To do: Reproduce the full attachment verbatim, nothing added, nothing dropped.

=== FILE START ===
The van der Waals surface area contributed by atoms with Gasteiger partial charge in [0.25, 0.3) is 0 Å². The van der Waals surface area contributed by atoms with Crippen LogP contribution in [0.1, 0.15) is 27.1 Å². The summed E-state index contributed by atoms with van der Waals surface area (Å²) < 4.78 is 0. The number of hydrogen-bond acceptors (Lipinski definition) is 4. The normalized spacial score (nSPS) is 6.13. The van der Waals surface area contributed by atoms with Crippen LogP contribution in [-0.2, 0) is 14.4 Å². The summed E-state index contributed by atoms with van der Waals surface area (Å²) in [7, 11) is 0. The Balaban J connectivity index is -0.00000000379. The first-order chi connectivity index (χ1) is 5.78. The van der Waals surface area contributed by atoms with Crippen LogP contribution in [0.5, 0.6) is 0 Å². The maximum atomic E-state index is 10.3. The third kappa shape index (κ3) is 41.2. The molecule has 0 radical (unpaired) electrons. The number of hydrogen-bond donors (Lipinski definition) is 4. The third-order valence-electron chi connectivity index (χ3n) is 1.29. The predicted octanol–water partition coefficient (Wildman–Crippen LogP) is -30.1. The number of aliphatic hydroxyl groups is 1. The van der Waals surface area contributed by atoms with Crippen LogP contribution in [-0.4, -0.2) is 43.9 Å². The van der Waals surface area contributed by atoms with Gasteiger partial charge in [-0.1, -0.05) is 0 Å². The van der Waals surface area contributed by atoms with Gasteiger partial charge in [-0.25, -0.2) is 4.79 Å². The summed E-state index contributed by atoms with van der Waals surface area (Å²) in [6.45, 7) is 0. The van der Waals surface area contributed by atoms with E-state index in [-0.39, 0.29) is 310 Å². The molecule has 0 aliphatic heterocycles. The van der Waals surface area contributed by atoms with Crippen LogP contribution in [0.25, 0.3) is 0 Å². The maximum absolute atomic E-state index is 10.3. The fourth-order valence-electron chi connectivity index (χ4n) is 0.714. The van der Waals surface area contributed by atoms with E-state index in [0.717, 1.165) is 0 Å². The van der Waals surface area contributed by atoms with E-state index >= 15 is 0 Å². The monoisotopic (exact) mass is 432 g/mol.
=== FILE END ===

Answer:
The van der Waals surface area contributed by atoms with Gasteiger partial charge in [0.25, 0.3) is 0 Å². The van der Waals surface area contributed by atoms with Crippen LogP contribution in [0.1, 0.15) is 27.1 Å². The summed E-state index contributed by atoms with van der Waals surface area (Å²) < 4.78 is 0. The number of hydrogen-bond acceptors (Lipinski definition) is 4. The normalized spacial score (nSPS) is 6.13. The van der Waals surface area contributed by atoms with Crippen LogP contribution in [-0.2, 0) is 14.4 Å². The summed E-state index contributed by atoms with van der Waals surface area (Å²) in [7, 11) is 0. The Balaban J connectivity index is -0.00000000379. The first-order chi connectivity index (χ1) is 5.78. The van der Waals surface area contributed by atoms with Crippen LogP contribution in [0.5, 0.6) is 0 Å². The maximum atomic E-state index is 10.3. The third kappa shape index (κ3) is 41.2. The molecule has 0 radical (unpaired) electrons. The number of hydrogen-bond donors (Lipinski definition) is 4. The third-order valence-electron chi connectivity index (χ3n) is 1.29. The predicted octanol–water partition coefficient (Wildman–Crippen LogP) is -30.1. The number of aliphatic hydroxyl groups is 1. The van der Waals surface area contributed by atoms with Crippen LogP contribution in [-0.4, -0.2) is 43.9 Å². The van der Waals surface area contributed by atoms with Gasteiger partial charge in [-0.1, -0.05) is 0 Å². The van der Waals surface area contributed by atoms with Gasteiger partial charge in [-0.25, -0.2) is 4.79 Å². The summed E-state index contributed by atoms with van der Waals surface area (Å²) in [6.45, 7) is 0. The van der Waals surface area contributed by atoms with E-state index in [-0.39, 0.29) is 310 Å². The molecule has 0 aliphatic heterocycles. The van der Waals surface area contributed by atoms with Crippen LogP contribution in [0.25, 0.3) is 0 Å². The maximum absolute atomic E-state index is 10.3. The fourth-order valence-electron chi connectivity index (χ4n) is 0.714. The van der Waals surface area contributed by atoms with E-state index in [0.717, 1.165) is 0 Å². The van der Waals surface area contributed by atoms with E-state index >= 15 is 0 Å². The monoisotopic (exact) mass is 432 g/mol.